Establishing a Christ-Centered Meditation Practice

Meditation by itself is not sufficient for a person to achieve complete realization of God. Other practices, like prayer, contemplation, and moral action also facilitate the journey to God and oneness. A Christ-centered meditation practice seeks the full realization of God in the life of the person meditating and is founded on the principle that unity with God already exists. God is already present, both inside of the person and in a transpersonal sense: God is here, now, everywhere, always. This practice does not operate from a foundation built on duality—that God is absent, or outside of the person, or that the person is separated from God and requires God’s intervention through Jesus to restore the relationship. The understanding of God’s continuous presence is essential to opening ourselves to God’s response within us. Although we surrender to God, we also have an active engagement with God at all levels of our being and experience. Meditation recognizes God’s grace and movement toward us and within the person. However, a Christ-centered meditation practice recognizes that there are developmental stages of union with God that can be realized at all levels of personal growth: psychological, physical, mental, and spiritual. Meditation opens a person to higher states of consciousness and awareness, which lead to a greater experience of God, and results in transformation of the whole being. This leads to greater use of one’s gifts and the development of one’s true purpose in relation to God.

Our awareness during Christ-centered meditation, when properly maintained, is removed from identification with material and ego-centered concerns. It is the movement away from an ego-centered state that helps us move toward higher forms of consciousness. Keep in mind that we are describing an internal process, so “movement” is a relative term. Higher forms of consciousness are first experienced in the moments between breaths and in the awareness that occurs in the moment that follows the end of a prayer or psalm. Over time and with the repetition of our meditation practice, we realize that we are moving away from identification with our thoughts, with our ideas, and with all false forms of identity or ownership. Our intention is to access the part of ourselves that is continuously connected to love, life, and truth, the part of us that is one with God. We are never separated from the love of God. In this love we experience complete freedom.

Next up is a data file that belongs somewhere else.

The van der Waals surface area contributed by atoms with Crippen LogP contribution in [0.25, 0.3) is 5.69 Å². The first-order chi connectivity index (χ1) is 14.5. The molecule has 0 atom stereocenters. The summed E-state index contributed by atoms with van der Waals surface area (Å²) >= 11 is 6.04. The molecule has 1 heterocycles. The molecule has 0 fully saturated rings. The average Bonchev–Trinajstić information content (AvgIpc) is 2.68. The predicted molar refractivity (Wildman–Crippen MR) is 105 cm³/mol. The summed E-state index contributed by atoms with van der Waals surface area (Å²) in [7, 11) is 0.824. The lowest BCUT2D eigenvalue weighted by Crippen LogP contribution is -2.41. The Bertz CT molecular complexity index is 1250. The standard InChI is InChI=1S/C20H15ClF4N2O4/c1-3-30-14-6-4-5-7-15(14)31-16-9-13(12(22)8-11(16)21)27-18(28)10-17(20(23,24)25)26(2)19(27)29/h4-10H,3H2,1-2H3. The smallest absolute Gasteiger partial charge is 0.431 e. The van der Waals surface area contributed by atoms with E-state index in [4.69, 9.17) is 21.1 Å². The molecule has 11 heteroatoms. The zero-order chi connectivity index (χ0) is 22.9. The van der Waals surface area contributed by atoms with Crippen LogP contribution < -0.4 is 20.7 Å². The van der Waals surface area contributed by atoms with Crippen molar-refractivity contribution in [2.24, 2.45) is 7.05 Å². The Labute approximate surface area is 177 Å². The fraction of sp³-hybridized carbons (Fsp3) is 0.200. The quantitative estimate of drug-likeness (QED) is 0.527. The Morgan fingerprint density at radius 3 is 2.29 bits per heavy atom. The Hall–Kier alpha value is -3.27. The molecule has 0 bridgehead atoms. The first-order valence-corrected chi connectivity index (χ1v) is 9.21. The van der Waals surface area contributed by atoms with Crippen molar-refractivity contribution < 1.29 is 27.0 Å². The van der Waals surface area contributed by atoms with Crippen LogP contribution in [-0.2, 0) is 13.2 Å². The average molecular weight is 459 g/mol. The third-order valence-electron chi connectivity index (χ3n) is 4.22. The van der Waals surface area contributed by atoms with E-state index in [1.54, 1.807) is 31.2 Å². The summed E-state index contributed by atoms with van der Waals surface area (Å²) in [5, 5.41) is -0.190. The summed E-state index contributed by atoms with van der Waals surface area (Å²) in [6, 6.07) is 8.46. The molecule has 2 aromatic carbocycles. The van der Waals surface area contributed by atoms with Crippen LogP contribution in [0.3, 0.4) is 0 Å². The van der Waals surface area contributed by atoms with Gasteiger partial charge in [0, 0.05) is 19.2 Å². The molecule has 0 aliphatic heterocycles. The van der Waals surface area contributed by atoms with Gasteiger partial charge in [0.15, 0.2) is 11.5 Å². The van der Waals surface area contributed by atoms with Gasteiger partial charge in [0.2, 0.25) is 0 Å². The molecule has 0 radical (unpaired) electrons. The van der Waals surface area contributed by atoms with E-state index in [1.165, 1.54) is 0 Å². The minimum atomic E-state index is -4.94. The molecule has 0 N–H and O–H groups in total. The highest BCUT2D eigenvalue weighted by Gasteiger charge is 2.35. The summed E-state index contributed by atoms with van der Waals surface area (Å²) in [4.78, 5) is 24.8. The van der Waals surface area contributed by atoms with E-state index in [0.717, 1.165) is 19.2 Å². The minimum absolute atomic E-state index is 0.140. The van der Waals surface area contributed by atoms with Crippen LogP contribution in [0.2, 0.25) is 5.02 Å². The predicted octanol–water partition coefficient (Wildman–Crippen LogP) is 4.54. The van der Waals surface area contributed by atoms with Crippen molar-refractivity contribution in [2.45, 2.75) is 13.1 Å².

Christ-centered meditation uses Christ-related ideals (Cayce, 1942) and objects as the point of focus, and they are used in the same manner that breath was used in the basic meditation practice. These objects, or ideals, can be words, phrases, short texts, prayers, mantras, or images. Don’t be fooled or caught up by the use of the word “object.” We describe the tools we are using as objects or ideals because of the way the mind uses words, music, ideas, and images. There is awareness and the object of the awareness. Consciousness enlightens, or animates, both the awareness and the object. We must be careful in the choice of our ideals. In the usual course of human thought (which meditation helps us transcend), in what I call ego-centered thought, we identify with the “object” of our awareness. We use language and words of possession like “I,” “me,” “mine,” “you,” and “yours.” This process is so imprinted in our minds and intellects that we function as if the objects of our perception are who we are. Indeed, poorly chosen objects actually inhibit higher states of awareness. This is the reason many spiritual behaviors are described as “selfless.” The “selfless” behavior goes in a direction that negates, denies, or ignores the ego-centered consciousness. The psychology of this internal process is complex. I am simply making note of this because our purpose here is to overcome the ego-centered process and move to a higher level of awareness and consciousness. The object of focus is used to raise our level of consciousness. The best ideals (objects) are those that embody or manifest perfection, and proper use of an ideal is connected to our intention and purpose. The combination of ideals found in the perfect love of Christ, the intention that expresses that love, and the purpose for which Christ lived, protects the person meditating. Through proper use of the Christ ideal, we withdraw our attention from the outer world and begin an inner journey. Using the ideal helps raise our consciousness according to the proper spiritual process. We are energized and raised up in consciousness by the power of the perfection in the ideal of Christ. We choose our ideals consciously, but they also have powerful unconscious content. Consider using any of the following, keeping in mind that within these there is an ideal of perfection that helps us transcend the mind and intellect:

  • Use short phrases from the Sermon on the Mount that encapsulate the spiritual content, like, “Blessed are the pure in heart, for they will see God.”
  • Use the name of Jesus in a short prayer, like, “Jesus Christ, son of God, have mercy on me.”
  • Use short phrases from the Psalms or hymns, like, “O Come, o come, Emmanuel” or “Be still and know that I am God.”
  • Use an icon like an image of the Crucifixion, or of the infant Jesus, or one of the many images of Jesus showing his heart or light emanating from him. If you prefer a female image, try working with images of Mary.

The primary benefit in choosing your own meditation object is that it helps you to avoid practices that pull your awareness away from your inner state of being, like a guided meditation where someone else is choosing images for you. An image or sound that you choose is more likely to generate the process of going inward, even if that image or sound is eventually discarded in later stages of your practice.